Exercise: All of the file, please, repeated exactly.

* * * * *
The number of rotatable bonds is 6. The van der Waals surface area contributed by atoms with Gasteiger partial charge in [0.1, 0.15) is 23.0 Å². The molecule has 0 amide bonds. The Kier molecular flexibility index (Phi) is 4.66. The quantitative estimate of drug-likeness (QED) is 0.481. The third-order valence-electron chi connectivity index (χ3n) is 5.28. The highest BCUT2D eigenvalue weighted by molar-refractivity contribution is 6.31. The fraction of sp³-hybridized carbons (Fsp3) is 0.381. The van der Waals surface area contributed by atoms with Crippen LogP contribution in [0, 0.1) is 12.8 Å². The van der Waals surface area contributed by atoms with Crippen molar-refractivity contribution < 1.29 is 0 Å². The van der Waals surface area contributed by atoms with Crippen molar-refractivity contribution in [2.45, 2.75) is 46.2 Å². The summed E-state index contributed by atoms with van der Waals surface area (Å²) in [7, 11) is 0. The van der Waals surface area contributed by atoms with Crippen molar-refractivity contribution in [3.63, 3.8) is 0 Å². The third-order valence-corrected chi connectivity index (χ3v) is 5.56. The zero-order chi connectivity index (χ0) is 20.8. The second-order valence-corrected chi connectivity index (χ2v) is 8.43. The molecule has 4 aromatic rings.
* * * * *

The number of rotatable bonds is 6. The van der Waals surface area contributed by atoms with Gasteiger partial charge in [0.1, 0.15) is 23.0 Å². The molecule has 0 amide bonds. The Kier molecular flexibility index (Phi) is 4.66. The quantitative estimate of drug-likeness (QED) is 0.481. The third-order valence-electron chi connectivity index (χ3n) is 5.28. The highest BCUT2D eigenvalue weighted by molar-refractivity contribution is 6.31. The fraction of sp³-hybridized carbons (Fsp3) is 0.381. The van der Waals surface area contributed by atoms with Crippen LogP contribution in [0, 0.1) is 12.8 Å². The van der Waals surface area contributed by atoms with Crippen molar-refractivity contribution < 1.29 is 0 Å². The van der Waals surface area contributed by atoms with Crippen molar-refractivity contribution in [2.45, 2.75) is 46.2 Å². The summed E-state index contributed by atoms with van der Waals surface area (Å²) in [7, 11) is 0. The van der Waals surface area contributed by atoms with Crippen molar-refractivity contribution in [3.63, 3.8) is 0 Å². The third-order valence-corrected chi connectivity index (χ3v) is 5.56. The zero-order chi connectivity index (χ0) is 20.8. The second-order valence-corrected chi connectivity index (χ2v) is 8.43. The molecule has 4 aromatic rings.